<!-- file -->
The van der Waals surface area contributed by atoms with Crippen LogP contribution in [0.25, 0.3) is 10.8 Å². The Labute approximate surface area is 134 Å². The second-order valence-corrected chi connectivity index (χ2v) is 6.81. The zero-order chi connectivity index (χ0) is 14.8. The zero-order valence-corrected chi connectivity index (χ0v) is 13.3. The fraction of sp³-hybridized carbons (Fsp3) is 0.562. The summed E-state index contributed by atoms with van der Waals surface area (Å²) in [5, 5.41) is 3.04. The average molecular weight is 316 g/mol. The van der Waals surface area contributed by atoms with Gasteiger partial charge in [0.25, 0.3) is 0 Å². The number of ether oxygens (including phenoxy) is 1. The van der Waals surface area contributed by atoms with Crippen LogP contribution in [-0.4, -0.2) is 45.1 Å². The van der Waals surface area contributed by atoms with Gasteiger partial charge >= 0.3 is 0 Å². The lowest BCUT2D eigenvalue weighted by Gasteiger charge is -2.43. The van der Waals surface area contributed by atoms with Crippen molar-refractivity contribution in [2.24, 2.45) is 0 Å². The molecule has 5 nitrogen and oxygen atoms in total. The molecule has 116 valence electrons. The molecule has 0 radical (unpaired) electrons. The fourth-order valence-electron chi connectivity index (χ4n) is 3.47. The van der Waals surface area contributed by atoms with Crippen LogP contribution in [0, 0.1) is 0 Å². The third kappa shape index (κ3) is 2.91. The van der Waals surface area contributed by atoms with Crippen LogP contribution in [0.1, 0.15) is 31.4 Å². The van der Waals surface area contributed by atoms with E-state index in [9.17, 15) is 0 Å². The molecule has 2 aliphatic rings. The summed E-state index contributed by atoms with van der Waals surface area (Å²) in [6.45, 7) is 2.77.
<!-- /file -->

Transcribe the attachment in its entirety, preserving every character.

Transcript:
The van der Waals surface area contributed by atoms with Crippen LogP contribution in [0.25, 0.3) is 10.8 Å². The Labute approximate surface area is 134 Å². The second-order valence-corrected chi connectivity index (χ2v) is 6.81. The zero-order chi connectivity index (χ0) is 14.8. The zero-order valence-corrected chi connectivity index (χ0v) is 13.3. The fraction of sp³-hybridized carbons (Fsp3) is 0.562. The summed E-state index contributed by atoms with van der Waals surface area (Å²) in [5, 5.41) is 3.04. The average molecular weight is 316 g/mol. The van der Waals surface area contributed by atoms with Gasteiger partial charge in [0.25, 0.3) is 0 Å². The number of ether oxygens (including phenoxy) is 1. The van der Waals surface area contributed by atoms with Crippen LogP contribution in [-0.4, -0.2) is 45.1 Å². The van der Waals surface area contributed by atoms with Gasteiger partial charge >= 0.3 is 0 Å². The lowest BCUT2D eigenvalue weighted by Gasteiger charge is -2.43. The van der Waals surface area contributed by atoms with Crippen molar-refractivity contribution in [2.24, 2.45) is 0 Å². The molecule has 5 nitrogen and oxygen atoms in total. The molecule has 116 valence electrons. The molecule has 0 radical (unpaired) electrons. The fourth-order valence-electron chi connectivity index (χ4n) is 3.47. The van der Waals surface area contributed by atoms with Crippen LogP contribution in [0, 0.1) is 0 Å². The third kappa shape index (κ3) is 2.91. The van der Waals surface area contributed by atoms with Crippen LogP contribution in [0.1, 0.15) is 31.4 Å². The van der Waals surface area contributed by atoms with E-state index in [9.17, 15) is 0 Å². The molecule has 2 aliphatic rings. The summed E-state index contributed by atoms with van der Waals surface area (Å²) in [6.45, 7) is 2.77.